My Journey to Get a Mortgage Loan — The Beginning

JPMorgan Chase, the nation’s biggest bank, announced quarterly financial results this morning. It missed on both revenue and net income. Especially, the revenue at the bank’s mortgage unit was $1.6 billion, down $1.1 billion from the same period a year earlier. Huge drop by all means.

Its stock price dropped more than 3%.

Given my experience in the past couple of weeks in getting a mortgage, I am surprised at how difficult it is nowadays for people to get loans from lenders. In my journey, I flirted with the idea of getting a loan from JPMorgan Chase, and dropped the idea in a couple of hours.

It has been a noteworthy experience and I am going to share it with my readers.

At the beginning of March, 2014, my wife and I entered a contract on a house in Irving, TX. We are moving about 15 miles closer to my wife’s work place. The distance translates into about 30 minutes of commute time each way. Think about CO2 she is producing less than otherwise over the next 20-30 years.

My wife works for a company and draws a steady salary and she have worked there for almost 10 years now. Through her employment, we also have medical insurance. Every entrepreneur should have a hard working wife like mine.

I have been self-employed for the past 7 years and have paid myself around $100,000 in salary during the past two years with year-over-year growth. I disclose these numbers to illustrate my point, not to bragging about myself. Plus, it is not much, is it?

We were confident that we should be able to get a mortgage easily. We were wrong.

The closing date was set on April 8, 2014, some 40 days away, leaving ample of time for us to arrange the financing. We were wrong.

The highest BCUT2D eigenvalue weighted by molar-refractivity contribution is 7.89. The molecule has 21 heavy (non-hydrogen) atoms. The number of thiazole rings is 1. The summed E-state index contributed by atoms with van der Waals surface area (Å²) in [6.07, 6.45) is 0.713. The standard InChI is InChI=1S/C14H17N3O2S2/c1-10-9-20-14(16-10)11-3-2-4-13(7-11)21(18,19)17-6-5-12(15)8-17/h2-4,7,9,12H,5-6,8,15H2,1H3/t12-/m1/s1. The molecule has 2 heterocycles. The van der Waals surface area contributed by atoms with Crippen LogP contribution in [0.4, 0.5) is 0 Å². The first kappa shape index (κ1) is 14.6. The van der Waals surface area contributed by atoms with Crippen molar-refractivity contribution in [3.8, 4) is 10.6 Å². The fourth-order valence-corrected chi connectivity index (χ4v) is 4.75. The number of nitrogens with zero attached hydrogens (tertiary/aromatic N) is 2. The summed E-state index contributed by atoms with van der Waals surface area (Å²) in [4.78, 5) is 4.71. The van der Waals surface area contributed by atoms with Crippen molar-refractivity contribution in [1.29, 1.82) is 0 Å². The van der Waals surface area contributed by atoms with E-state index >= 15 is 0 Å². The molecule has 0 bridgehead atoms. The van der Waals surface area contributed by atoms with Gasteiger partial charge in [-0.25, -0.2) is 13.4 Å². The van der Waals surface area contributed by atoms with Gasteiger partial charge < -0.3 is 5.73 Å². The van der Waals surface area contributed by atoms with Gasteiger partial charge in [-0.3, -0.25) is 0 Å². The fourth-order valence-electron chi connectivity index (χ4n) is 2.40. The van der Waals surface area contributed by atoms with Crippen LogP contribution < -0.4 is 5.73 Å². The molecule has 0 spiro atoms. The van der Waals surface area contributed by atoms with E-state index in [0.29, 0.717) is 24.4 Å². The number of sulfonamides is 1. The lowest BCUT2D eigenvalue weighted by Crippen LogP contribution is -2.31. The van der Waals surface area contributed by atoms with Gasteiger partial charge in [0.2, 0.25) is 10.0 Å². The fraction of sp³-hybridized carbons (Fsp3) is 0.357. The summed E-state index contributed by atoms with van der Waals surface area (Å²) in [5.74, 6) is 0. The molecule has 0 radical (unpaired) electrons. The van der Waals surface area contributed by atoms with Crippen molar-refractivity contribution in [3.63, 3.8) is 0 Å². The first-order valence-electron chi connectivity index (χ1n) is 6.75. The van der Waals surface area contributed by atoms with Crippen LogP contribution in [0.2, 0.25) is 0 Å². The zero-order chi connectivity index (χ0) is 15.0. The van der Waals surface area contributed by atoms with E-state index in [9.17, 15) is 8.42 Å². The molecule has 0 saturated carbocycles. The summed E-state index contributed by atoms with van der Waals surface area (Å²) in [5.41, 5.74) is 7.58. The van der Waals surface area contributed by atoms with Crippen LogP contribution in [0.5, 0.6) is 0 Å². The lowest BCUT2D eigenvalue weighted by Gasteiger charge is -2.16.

We are getting our loan from a mortgage broker. As a starter, aside from filling out and the standard forms that they provided, these are the documents he required:

1. Federal Tax Return for both 2012 and 2013 (2)
2. W2 forms for me and my wife for both 2012 and 2013 (10)
3. K-1’s for two LLC companies that I own shares in for both 2012 and 2013 (4)
4. Property tax statements and insurance premium statements for the three rental homes that I own (6).
5. Bank statements for the past two months that shows we have enough cash to cover the down payment of 25% of the selling price (2).

So that is 24 documents in total. This is indeed just the beginning.

After receiving our application material, the broker ran our credit report. It has been awhile since last time we saw one of these. My scores from the three Credit Bureaus were around 735 and my wife’s were 780. Somehow the Credit Bureaus think my wife is more credit-worthy than me. Fine with me.

I am the primary borrower so my scores matter more. 735 is still a good FICO score. So It is still better than more than half of the country’s consumers.

So we should have no problem in getting a loan to buy a dream house, right? Wrong!

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